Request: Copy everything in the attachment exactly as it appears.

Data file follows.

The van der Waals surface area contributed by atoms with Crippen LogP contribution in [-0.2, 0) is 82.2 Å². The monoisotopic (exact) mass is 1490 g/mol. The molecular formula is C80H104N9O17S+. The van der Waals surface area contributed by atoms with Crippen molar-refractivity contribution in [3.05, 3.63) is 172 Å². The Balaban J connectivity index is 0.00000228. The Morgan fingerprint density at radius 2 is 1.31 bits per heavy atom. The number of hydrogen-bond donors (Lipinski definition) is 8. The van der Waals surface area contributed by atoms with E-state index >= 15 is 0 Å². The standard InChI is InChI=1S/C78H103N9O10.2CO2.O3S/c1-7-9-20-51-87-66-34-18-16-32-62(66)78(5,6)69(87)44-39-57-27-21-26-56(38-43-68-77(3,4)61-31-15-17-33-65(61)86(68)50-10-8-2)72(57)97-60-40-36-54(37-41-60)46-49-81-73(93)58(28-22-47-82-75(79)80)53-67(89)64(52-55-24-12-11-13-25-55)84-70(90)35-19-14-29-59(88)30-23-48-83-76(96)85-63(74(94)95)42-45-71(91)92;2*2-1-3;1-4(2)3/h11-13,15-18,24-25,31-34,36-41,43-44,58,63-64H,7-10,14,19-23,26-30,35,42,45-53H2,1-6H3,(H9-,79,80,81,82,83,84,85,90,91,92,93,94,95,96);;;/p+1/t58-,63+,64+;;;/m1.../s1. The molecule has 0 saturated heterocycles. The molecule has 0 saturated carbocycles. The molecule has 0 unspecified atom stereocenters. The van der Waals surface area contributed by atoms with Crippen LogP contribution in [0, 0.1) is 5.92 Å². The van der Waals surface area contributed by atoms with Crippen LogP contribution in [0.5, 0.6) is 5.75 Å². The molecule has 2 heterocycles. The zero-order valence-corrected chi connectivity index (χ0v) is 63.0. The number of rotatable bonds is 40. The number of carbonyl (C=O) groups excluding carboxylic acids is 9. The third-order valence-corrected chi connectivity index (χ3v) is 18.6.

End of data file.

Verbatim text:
The van der Waals surface area contributed by atoms with Crippen LogP contribution in [-0.2, 0) is 82.2 Å². The monoisotopic (exact) mass is 1490 g/mol. The molecular formula is C80H104N9O17S+. The van der Waals surface area contributed by atoms with Crippen molar-refractivity contribution in [3.05, 3.63) is 172 Å². The Balaban J connectivity index is 0.00000228. The Morgan fingerprint density at radius 2 is 1.31 bits per heavy atom. The number of hydrogen-bond donors (Lipinski definition) is 8. The van der Waals surface area contributed by atoms with E-state index >= 15 is 0 Å². The standard InChI is InChI=1S/C78H103N9O10.2CO2.O3S/c1-7-9-20-51-87-66-34-18-16-32-62(66)78(5,6)69(87)44-39-57-27-21-26-56(38-43-68-77(3,4)61-31-15-17-33-65(61)86(68)50-10-8-2)72(57)97-60-40-36-54(37-41-60)46-49-81-73(93)58(28-22-47-82-75(79)80)53-67(89)64(52-55-24-12-11-13-25-55)84-70(90)35-19-14-29-59(88)30-23-48-83-76(96)85-63(74(94)95)42-45-71(91)92;2*2-1-3;1-4(2)3/h11-13,15-18,24-25,31-34,36-41,43-44,58,63-64H,7-10,14,19-23,26-30,35,42,45-53H2,1-6H3,(H9-,79,80,81,82,83,84,85,90,91,92,93,94,95,96);;;/p+1/t58-,63+,64+;;;/m1.../s1. The molecule has 0 saturated heterocycles. The molecule has 0 saturated carbocycles. The molecule has 0 unspecified atom stereocenters. The van der Waals surface area contributed by atoms with Crippen LogP contribution in [0, 0.1) is 5.92 Å². The van der Waals surface area contributed by atoms with Crippen LogP contribution in [0.5, 0.6) is 5.75 Å². The molecule has 2 heterocycles. The zero-order valence-corrected chi connectivity index (χ0v) is 63.0. The number of rotatable bonds is 40. The number of carbonyl (C=O) groups excluding carboxylic acids is 9. The third-order valence-corrected chi connectivity index (χ3v) is 18.6.